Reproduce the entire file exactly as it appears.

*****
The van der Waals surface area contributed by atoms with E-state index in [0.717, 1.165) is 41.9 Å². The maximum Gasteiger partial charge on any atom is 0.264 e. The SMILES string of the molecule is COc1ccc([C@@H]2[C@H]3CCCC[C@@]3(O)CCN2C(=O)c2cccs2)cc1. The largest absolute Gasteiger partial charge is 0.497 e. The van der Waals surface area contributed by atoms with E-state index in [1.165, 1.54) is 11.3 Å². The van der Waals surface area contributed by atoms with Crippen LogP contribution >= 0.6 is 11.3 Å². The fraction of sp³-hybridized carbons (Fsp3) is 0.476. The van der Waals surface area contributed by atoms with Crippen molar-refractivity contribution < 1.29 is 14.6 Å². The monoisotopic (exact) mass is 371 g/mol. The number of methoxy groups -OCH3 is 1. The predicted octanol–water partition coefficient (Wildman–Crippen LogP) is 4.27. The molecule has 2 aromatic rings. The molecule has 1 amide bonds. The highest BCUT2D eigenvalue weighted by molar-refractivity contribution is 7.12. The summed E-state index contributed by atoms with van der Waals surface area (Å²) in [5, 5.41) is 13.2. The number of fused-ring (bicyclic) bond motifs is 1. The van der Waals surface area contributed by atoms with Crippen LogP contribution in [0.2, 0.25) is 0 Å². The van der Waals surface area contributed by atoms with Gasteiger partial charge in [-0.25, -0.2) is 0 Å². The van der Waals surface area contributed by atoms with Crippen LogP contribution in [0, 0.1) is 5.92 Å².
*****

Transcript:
The van der Waals surface area contributed by atoms with E-state index in [0.717, 1.165) is 41.9 Å². The maximum Gasteiger partial charge on any atom is 0.264 e. The SMILES string of the molecule is COc1ccc([C@@H]2[C@H]3CCCC[C@@]3(O)CCN2C(=O)c2cccs2)cc1. The largest absolute Gasteiger partial charge is 0.497 e. The van der Waals surface area contributed by atoms with E-state index in [1.165, 1.54) is 11.3 Å². The van der Waals surface area contributed by atoms with Crippen LogP contribution >= 0.6 is 11.3 Å². The fraction of sp³-hybridized carbons (Fsp3) is 0.476. The van der Waals surface area contributed by atoms with Crippen molar-refractivity contribution < 1.29 is 14.6 Å². The monoisotopic (exact) mass is 371 g/mol. The number of methoxy groups -OCH3 is 1. The predicted octanol–water partition coefficient (Wildman–Crippen LogP) is 4.27. The molecule has 2 aromatic rings. The molecule has 1 amide bonds. The highest BCUT2D eigenvalue weighted by molar-refractivity contribution is 7.12. The summed E-state index contributed by atoms with van der Waals surface area (Å²) in [5, 5.41) is 13.2. The number of fused-ring (bicyclic) bond motifs is 1. The van der Waals surface area contributed by atoms with Crippen LogP contribution in [0.2, 0.25) is 0 Å². The van der Waals surface area contributed by atoms with Gasteiger partial charge in [-0.25, -0.2) is 0 Å². The van der Waals surface area contributed by atoms with Crippen LogP contribution in [0, 0.1) is 5.92 Å².